Christie leaves door open to presidential run

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Asked directly by the debate moderator about his presidential aspirations — already the subject of fierce speculation within New Jersey and nationwide — Christie joked that he "didn't anticipate" the question at all.

“Listen, my mother told me a long time ago … do the job you have at the moment the best you possibly can, and the future will take care of itself,” he went on. “The fact is, there have been people talking about me running for president since 2010 and they all said I would do it in 2012 and I said I wouldn’t and I didn’t. And the fact is after 2017 I’m going to be looking for another job anyway."

“I am not going to declare tonight for you or for anybody else that I am or I’m not running for president,” he said. “I can walk and chew gum at the same time. I can do this job and also deal with my future.”

He added that he wouldn't "make decisions until I have to."

Christie's potential run for president in 2016 has become a central focus for Democrats in the gubernatorial race, who, in fundraising pleas and campaign attacks, have characterized a defeat of the popular governor this November as the first and best step towards preventing his ascension to the White House.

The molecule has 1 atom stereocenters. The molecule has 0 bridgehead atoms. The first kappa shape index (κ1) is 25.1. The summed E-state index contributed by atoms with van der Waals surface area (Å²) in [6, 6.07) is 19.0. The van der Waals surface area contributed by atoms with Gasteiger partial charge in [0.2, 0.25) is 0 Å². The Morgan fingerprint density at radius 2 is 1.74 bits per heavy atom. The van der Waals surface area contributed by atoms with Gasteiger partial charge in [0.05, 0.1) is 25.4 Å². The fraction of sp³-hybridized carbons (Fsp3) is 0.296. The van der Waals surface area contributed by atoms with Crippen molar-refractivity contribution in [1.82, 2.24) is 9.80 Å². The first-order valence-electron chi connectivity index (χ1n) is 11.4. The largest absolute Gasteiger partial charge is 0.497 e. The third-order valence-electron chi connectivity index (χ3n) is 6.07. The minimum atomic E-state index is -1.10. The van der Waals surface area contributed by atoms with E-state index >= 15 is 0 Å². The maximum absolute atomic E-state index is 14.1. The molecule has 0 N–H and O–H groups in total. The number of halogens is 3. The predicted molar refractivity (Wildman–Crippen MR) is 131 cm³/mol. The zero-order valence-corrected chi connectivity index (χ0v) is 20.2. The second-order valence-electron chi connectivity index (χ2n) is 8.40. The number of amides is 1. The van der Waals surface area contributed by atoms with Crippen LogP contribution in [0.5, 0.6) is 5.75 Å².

Still, Christie maintains a monumental double-digit lead in most polls of the race — most recently, a survey from Farleigh Dickinson University gave him a 33-point lead — and is expected to easily coast to reelection.

Christie's Democratic opponent, Barbara Buono, said at the debate that it “doesn’t bother me that you are running for president, it bothers me how you are running for president,” accusing him of "cater[ing] to the NRA" and charging he vetoed funding for Planned Parenthood because he's beholden to conservatives.

She also charged that Christie was “compromising and sacrificing the dignity of our gay brothers and sisters by vetoing marriage equality because you know that would kill you” with GOP primary voters in 2016.

Christie hit back, declaring that "the only person obsessed with 2016 on this stage is Sen. Buono."

He also defended his famously blunt style — Christie is known to throw out jabs at politicians or constituents who disagree with him — as what voters want when asked if he's "sapping the dignity out of the office" of the governor.

“No. In fact, quite the opposite. What the people of New Jersey want is someone who’s real, and will tell them the truth as he sees it, and that’s what I’ve done for four years," he said. "And that’s what I’ve done – told them the truth. Sometimes truth they didn’t necessarily want to hear, but that’s what leadership is about … it’s about telling the truth as you see it.

“At the end of the day from my perspective, I think if people had a choice between pre-packaged, blow dried politicians or people who just say it the way it is I think they would take the latter,” he said.